For the last quarter century, Democratic politicians in California have operated under the maxim that the more laws enacted to protect people in this country without legal status, the better.

Legislators in Sacramento passed bills that allowed undocumented immigrants to apply for driver’s licenses, pay in-state tuition at public universities and receive Medi-Cal. They declared California a “sanctuary state,” prohibiting local law enforcement from assisting federal immigration agents. School districts have approved extending voting rights to parents without papers. Cities and counties have contributed municipal funds to help residents caught up in deportation proceedings.

This is the legacy of Proposition 187, the 1994 ballot measure overwhelmingly passed by California voters that sought to make life miserable for undocumented immigrants. It never went into effect because a federal judge declared it unconstitutional — but it forever changed the Golden State and demonstrated the political power of Latinos.

Proposition 187 was so hated by Latinos that an L.A. Times exit poll showed only 23% of us voted for it, compared with 63% of whites. Those of us who came of age during that time swore off the Republican Party and doubled down on creating a kinder state. We helped transform California from politically purple to bluer than Lake Tahoe. We taught activists in other states how to fight the GOP anti-immigrant template that spread across the country and went all the way to the Trump White House.

Academics, activists and politicos still cite Proposition 187 as a cautionary tale for underestimating Latino power. But there’s a risk in transposing the past to the present. That’s why Democrats should worry about polls showing that in California, Latino support for undocumented immigrants and measures to help them has steadily eroded over the last two decades.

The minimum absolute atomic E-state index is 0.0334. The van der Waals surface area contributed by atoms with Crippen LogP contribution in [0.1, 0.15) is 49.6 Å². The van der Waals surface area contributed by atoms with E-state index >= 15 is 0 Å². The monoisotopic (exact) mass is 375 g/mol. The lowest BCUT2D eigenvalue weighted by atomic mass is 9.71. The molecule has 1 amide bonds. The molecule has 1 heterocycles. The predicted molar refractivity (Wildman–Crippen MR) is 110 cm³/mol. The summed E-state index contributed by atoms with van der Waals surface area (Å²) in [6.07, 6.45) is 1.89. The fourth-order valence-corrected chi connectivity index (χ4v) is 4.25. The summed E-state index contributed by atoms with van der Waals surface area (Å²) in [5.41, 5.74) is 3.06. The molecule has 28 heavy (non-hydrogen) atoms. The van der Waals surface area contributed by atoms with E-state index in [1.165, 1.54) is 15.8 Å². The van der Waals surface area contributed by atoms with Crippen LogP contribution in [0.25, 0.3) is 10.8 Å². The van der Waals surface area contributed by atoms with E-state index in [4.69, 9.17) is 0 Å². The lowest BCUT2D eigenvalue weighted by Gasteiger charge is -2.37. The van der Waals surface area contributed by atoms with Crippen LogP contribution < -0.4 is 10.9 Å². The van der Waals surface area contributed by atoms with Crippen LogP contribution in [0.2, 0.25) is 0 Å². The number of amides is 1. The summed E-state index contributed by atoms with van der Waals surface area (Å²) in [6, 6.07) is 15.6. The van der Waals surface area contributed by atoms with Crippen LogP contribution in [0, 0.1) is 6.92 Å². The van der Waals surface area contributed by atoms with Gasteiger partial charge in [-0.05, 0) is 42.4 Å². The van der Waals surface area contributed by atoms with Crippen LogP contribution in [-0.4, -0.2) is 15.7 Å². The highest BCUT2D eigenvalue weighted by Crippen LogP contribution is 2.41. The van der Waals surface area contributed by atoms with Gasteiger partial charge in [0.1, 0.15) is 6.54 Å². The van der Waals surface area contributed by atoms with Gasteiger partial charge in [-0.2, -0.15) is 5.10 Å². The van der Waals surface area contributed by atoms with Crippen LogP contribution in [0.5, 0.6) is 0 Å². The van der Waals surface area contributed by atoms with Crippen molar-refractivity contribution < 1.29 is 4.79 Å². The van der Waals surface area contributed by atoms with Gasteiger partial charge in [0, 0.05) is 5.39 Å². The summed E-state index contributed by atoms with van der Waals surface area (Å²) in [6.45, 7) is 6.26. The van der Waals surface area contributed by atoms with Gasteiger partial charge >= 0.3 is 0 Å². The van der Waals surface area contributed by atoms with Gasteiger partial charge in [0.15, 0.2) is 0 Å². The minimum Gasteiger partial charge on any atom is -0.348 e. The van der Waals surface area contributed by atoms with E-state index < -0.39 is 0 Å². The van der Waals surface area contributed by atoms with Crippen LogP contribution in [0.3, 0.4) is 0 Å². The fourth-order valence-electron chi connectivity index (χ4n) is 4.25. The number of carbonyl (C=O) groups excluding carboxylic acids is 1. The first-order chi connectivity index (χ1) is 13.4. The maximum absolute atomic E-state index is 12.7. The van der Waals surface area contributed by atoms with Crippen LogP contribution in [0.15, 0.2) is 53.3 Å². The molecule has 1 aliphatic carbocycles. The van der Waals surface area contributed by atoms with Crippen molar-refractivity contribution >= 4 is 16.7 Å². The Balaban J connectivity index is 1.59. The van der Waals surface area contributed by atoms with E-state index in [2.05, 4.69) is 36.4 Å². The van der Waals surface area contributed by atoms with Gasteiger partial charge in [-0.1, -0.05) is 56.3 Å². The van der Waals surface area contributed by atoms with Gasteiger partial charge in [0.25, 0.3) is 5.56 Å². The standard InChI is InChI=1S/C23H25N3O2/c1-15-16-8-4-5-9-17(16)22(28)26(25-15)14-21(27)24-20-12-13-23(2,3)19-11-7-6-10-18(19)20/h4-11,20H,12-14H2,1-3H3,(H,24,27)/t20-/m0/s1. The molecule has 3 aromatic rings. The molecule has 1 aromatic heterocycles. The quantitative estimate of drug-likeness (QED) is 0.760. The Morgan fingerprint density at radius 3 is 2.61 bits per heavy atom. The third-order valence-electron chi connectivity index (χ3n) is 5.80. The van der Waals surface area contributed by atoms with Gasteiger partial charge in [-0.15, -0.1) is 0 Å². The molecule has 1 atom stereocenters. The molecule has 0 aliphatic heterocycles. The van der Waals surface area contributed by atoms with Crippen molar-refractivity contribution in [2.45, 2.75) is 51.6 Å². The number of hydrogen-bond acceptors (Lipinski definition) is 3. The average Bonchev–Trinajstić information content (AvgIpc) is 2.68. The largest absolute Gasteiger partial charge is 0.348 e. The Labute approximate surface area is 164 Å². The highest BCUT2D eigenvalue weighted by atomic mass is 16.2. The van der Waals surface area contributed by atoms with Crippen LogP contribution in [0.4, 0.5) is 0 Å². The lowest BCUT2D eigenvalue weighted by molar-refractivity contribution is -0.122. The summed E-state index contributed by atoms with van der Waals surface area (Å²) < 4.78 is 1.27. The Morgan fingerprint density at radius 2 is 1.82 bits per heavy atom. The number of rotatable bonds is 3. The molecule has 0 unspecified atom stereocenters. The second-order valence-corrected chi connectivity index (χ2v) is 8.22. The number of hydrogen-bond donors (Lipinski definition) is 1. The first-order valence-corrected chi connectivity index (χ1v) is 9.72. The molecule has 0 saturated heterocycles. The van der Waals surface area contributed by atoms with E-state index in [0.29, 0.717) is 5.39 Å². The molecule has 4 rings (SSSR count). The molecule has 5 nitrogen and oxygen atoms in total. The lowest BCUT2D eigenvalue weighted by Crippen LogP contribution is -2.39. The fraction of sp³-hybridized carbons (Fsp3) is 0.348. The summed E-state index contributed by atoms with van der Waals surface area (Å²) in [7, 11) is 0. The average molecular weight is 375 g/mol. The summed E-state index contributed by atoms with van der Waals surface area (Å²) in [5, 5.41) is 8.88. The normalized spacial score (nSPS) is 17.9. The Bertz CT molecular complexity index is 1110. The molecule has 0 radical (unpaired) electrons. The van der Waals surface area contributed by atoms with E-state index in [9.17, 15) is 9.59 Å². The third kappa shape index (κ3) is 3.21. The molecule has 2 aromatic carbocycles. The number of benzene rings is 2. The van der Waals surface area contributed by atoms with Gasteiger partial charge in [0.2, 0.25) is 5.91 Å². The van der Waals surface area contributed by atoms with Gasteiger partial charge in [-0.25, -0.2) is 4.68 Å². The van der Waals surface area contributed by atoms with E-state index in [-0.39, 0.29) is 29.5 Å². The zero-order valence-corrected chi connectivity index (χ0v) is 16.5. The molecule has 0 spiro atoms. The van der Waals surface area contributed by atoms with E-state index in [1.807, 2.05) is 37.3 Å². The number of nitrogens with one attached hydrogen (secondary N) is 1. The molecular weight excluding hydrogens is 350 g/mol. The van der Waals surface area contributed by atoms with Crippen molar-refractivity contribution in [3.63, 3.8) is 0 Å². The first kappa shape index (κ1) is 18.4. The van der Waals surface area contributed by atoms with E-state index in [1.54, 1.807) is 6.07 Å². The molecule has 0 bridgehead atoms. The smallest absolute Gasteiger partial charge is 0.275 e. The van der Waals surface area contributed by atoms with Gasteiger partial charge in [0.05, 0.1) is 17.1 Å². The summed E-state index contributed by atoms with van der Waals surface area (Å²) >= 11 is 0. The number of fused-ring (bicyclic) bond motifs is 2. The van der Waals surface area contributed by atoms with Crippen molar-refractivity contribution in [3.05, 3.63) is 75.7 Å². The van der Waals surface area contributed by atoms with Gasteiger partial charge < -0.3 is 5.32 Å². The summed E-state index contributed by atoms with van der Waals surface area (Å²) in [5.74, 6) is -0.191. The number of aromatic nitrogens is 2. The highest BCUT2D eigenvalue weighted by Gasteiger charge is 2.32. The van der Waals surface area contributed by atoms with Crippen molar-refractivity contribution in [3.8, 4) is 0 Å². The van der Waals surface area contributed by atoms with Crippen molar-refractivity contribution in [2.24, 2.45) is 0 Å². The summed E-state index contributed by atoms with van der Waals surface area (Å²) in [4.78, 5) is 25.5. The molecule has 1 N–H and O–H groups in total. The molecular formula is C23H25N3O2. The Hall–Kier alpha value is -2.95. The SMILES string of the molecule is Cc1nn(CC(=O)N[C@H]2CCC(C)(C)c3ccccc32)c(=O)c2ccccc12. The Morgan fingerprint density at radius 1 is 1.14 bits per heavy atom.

A group of demonstrators, one holding a sign that reads, "No one is illegal on stolen land!"

Demonstrators rally in support of undocumented students in the University of California system outside a meeting of the UC Board of Regents meeting in 2023.

(Jay L. Clendenin / Los Angeles Times)

As far back as 2001, a Public Policy Institute of California survey showed that the gap between whites and Latinos on whether illegal immigration was a “problem” was nearly half the gap between the groups on Proposition 187. In 2012, an L.A. Times poll asking whether Californians would support the return of Proposition 187 found that a third of Latinos said yes — just 18 percentage points fewer than whites. In a 2019 Public Policy Institute of California survey, 75% of Latinos thought illegal border crossings, at a time of much-publicized migrant caravans, were either a “crisis” or a “serious problem” — more than the 70% of whites who felt the same way.

And the shift continues. A December survey by UnidosUS, formerly known as National Council of La Raza, of more than 3,000 Latinos in eight states showed that California Latinos were more open to “increasing border security” than Latinos in Georgia, Nevada and North Carolina. We tied with Florida for last place in wanting the government to provide a path to citizenship for so-called Dreamers. Of all the states, we least wanted to increase legal immigration or allow an amnesty for undocumented immigrants. Asked in the UnidosUS poll to rank their top three issues, California Latinos rated immigration sixth, behind cost of living, lack of affordable housing and crime.